I have mentioned before that I used to build PCs fro scratch. That means knowing all of the components and putting them together to make a fully functional working PC. This also means that I am no stranger to updating a PC. Upgrading the hard drive, adding memory, adding components. All of it has been done. The below guest post tells you where to start if you are thinking about updating your own PC.
The world of PC building can look intimidating at first glance, but the bare bones of it are actually quite simple – the motherboard sits in the case, and everything else slots into the motherboard. The main work is in researching your components, and making sure that what you get is not only functional and high quality, but compatible with the rest of your system. To get you started, here’s a guide to your PC’s insides – and what to look for when replacing them.
The motherboard is the large circuit board connecting all other components in your PC, and should really be considered first, as it’s this that will determine what you can plug into it. Make sure it has all of the ports you need for your requirements – look out for USB 3.0 ports if you’re likely to be transferring a lot of data, and a HDMI input if you want to plug your PC into a larger TV for gaming or video editing.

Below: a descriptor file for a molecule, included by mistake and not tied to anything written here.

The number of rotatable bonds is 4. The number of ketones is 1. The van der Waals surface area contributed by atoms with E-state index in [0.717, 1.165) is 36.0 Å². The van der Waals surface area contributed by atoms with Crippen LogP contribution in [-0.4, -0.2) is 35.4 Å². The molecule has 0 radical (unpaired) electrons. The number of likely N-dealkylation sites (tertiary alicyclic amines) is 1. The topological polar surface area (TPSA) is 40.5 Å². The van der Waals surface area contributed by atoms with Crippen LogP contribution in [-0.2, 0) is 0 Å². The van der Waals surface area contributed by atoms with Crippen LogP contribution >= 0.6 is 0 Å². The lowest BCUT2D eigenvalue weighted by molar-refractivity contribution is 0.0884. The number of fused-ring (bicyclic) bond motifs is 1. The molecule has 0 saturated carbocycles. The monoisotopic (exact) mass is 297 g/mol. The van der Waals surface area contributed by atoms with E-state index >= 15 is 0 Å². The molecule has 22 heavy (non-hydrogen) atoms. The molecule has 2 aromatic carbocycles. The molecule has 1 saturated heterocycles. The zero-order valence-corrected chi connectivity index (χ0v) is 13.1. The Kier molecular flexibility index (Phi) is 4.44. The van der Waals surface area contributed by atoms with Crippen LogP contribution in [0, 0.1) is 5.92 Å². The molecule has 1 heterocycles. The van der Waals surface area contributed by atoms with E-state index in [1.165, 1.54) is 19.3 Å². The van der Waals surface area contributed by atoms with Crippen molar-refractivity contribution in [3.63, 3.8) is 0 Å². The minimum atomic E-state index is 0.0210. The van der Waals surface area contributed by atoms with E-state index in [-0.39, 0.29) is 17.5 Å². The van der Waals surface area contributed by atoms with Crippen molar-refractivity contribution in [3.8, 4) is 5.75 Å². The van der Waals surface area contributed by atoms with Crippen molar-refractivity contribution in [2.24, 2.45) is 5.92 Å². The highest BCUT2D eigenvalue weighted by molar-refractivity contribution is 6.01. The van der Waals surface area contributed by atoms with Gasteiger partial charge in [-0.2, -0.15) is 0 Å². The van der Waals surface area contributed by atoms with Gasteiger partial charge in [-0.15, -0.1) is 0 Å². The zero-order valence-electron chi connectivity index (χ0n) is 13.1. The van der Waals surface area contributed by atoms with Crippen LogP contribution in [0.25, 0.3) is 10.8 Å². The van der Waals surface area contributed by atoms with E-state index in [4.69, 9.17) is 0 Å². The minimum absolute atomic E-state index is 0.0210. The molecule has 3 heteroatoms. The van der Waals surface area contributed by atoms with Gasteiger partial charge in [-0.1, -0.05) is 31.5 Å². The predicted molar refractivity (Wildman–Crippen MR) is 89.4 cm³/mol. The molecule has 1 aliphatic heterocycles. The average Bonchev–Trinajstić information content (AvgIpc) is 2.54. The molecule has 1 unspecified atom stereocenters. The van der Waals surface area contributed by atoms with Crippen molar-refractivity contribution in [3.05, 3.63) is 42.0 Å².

This should be the first thing on your list after the motherboard, as you need to ensure these are both compatible. This will again depend on what you use your PC for – high-power machines for gaming will require a dual core or quad core, which allows the processor to manage more calculations at once. Clock speed is another consideration, as this will determine how each core performs. There are a few big brands in the processor market, but we reckon you can’t go wrong with an Intel processor in terms of quality.
Your RAM determines how fast your PC can access information – the more RAM you have, the faster your PC will run. Your motherboard will come with either dual or triple “channels” – these are the ports that the RAM sticks slot into, and will determine how many sticks you can have in total. You’ll also need to check for the type and speed your motherboard supports – this should be stated in the user manual when you buy it, although Googling your model number should also get you some answers.
There are two types of hard drive you can pick up: the optical drive, which writes your information to a spinning disk; or a solid state drive, which writes information to microchips. Solid state drives are by far the more reliable, and definitely worth the extra cost – you can always expand or upgrade later, too, so don’t worry if you can’t spring for a terabyte drive just yet!
If you’re just using your PC for browsing and listening to music, you’re probably fine just picking up a motherboard with on-board graphics. For anything more heavy-duty though, like gaming, you’ll need to pick up a dedicated graphics card to really get the full experience. Choosing the right card is complicated, as brands fluctuate so much in terms of quality – check out resources like AnandTech’s benchmarking tool to find the latest top options.
Jordan Peck is a freelance writer who writes on various technology related topics, including mobile phones, laptops, tablets and the internet.
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